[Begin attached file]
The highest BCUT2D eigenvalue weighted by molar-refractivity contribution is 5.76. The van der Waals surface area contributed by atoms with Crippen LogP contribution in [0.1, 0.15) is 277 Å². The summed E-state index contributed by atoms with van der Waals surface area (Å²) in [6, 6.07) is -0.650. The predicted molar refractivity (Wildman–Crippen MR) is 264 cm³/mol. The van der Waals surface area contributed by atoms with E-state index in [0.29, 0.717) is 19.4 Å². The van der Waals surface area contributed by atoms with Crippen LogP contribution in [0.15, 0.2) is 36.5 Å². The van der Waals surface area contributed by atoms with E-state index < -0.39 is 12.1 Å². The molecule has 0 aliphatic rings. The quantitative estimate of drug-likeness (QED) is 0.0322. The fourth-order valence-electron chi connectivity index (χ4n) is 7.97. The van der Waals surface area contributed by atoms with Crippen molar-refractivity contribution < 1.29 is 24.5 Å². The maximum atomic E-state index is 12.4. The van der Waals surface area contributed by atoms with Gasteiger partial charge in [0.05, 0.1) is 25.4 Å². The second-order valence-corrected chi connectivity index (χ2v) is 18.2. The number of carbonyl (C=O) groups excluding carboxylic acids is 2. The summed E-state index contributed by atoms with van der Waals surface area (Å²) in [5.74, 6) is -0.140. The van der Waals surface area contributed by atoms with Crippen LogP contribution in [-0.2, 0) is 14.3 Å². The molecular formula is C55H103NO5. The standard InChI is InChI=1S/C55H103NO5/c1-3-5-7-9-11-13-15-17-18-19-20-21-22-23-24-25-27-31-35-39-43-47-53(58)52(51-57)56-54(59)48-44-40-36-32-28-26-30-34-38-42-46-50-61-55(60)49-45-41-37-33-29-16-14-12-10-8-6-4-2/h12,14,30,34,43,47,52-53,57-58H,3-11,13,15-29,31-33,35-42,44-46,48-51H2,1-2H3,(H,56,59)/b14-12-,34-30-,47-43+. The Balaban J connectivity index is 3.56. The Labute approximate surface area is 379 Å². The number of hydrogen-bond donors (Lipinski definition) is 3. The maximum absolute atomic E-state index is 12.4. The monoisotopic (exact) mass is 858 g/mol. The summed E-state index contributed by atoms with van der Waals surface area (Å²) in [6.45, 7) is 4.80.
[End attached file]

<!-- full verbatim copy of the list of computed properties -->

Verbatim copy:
The highest BCUT2D eigenvalue weighted by molar-refractivity contribution is 5.76. The van der Waals surface area contributed by atoms with Crippen LogP contribution in [0.1, 0.15) is 277 Å². The summed E-state index contributed by atoms with van der Waals surface area (Å²) in [6, 6.07) is -0.650. The predicted molar refractivity (Wildman–Crippen MR) is 264 cm³/mol. The van der Waals surface area contributed by atoms with E-state index in [0.29, 0.717) is 19.4 Å². The van der Waals surface area contributed by atoms with Crippen LogP contribution in [0.15, 0.2) is 36.5 Å². The van der Waals surface area contributed by atoms with E-state index < -0.39 is 12.1 Å². The molecule has 0 aliphatic rings. The quantitative estimate of drug-likeness (QED) is 0.0322. The fourth-order valence-electron chi connectivity index (χ4n) is 7.97. The van der Waals surface area contributed by atoms with Crippen molar-refractivity contribution < 1.29 is 24.5 Å². The maximum atomic E-state index is 12.4. The van der Waals surface area contributed by atoms with Gasteiger partial charge in [0.05, 0.1) is 25.4 Å². The second-order valence-corrected chi connectivity index (χ2v) is 18.2. The number of carbonyl (C=O) groups excluding carboxylic acids is 2. The summed E-state index contributed by atoms with van der Waals surface area (Å²) in [5.74, 6) is -0.140. The van der Waals surface area contributed by atoms with Crippen LogP contribution in [-0.2, 0) is 14.3 Å². The molecular formula is C55H103NO5. The standard InChI is InChI=1S/C55H103NO5/c1-3-5-7-9-11-13-15-17-18-19-20-21-22-23-24-25-27-31-35-39-43-47-53(58)52(51-57)56-54(59)48-44-40-36-32-28-26-30-34-38-42-46-50-61-55(60)49-45-41-37-33-29-16-14-12-10-8-6-4-2/h12,14,30,34,43,47,52-53,57-58H,3-11,13,15-29,31-33,35-42,44-46,48-51H2,1-2H3,(H,56,59)/b14-12-,34-30-,47-43+. The Balaban J connectivity index is 3.56. The Labute approximate surface area is 379 Å². The number of hydrogen-bond donors (Lipinski definition) is 3. The maximum absolute atomic E-state index is 12.4. The monoisotopic (exact) mass is 858 g/mol. The summed E-state index contributed by atoms with van der Waals surface area (Å²) in [6.45, 7) is 4.80.